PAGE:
All your __import__ are belong to us

Everyone knows and loves Python’s import function. This function is used to import external modules into the current module/script we are writing. Here are a few simple examples illustrating how the function can be used:

Internally, a call to the import function makes a call to the built-in __import__ function. However, there are 2 cases where using import would not work and the only way out is to call __import__ ourselves.

The most common case where we would have to call __import__ directly would be when we want to import specific modules at run-time based on user input. Here is how we might do that:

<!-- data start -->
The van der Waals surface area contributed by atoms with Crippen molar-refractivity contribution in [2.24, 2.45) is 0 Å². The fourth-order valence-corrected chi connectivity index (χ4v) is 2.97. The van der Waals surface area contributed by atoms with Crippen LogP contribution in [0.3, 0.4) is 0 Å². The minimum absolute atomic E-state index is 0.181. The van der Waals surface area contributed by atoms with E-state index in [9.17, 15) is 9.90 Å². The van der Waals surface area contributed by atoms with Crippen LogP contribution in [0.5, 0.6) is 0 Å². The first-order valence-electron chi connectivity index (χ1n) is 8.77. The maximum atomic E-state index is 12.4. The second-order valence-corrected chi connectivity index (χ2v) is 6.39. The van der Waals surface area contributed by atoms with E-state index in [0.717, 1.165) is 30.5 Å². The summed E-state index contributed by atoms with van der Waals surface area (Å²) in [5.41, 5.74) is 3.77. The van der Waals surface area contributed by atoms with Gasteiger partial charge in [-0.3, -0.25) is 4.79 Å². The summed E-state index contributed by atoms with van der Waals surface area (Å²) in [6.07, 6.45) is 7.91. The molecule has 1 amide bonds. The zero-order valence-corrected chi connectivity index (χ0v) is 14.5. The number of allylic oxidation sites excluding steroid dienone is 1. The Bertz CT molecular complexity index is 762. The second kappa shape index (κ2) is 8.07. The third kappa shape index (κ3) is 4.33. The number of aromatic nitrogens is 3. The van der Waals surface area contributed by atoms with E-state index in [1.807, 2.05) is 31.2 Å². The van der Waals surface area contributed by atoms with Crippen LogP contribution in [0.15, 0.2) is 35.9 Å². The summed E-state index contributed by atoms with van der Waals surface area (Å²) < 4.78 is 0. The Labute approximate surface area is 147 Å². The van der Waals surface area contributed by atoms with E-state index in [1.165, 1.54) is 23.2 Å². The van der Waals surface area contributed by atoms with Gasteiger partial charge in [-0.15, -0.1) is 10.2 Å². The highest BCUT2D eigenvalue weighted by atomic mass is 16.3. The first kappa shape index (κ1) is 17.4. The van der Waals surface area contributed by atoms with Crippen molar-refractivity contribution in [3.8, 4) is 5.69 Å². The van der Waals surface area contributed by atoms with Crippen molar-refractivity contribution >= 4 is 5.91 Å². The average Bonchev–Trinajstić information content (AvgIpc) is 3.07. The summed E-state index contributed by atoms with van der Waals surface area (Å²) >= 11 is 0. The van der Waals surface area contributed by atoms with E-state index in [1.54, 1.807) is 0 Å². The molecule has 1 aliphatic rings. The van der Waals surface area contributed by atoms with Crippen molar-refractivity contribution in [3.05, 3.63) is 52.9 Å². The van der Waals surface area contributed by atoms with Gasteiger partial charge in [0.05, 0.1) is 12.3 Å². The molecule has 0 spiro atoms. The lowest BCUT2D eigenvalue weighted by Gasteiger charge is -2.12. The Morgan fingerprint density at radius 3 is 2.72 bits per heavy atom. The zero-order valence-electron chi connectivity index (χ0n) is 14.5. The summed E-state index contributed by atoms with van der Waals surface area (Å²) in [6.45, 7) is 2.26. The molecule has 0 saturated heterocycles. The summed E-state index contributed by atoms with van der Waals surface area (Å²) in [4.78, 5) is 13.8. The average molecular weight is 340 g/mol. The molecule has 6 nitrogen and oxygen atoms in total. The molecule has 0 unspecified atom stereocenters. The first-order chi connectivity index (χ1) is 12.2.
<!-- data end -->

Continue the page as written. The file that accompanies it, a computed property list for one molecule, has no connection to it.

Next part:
Yes, I know that we didn’t really have to import at run-time in the previous example. It was just meant to be a simple example 🙂

Another case where we might have to call __import__ is when, for some reason, the parent modules/folders for a module we want to import or a module itself has a name with characters that are not allowed by Python. For example, something like the snippet below would not work:

Notice how the hyphen is not allowed in the module name. Here is how we might work around that:

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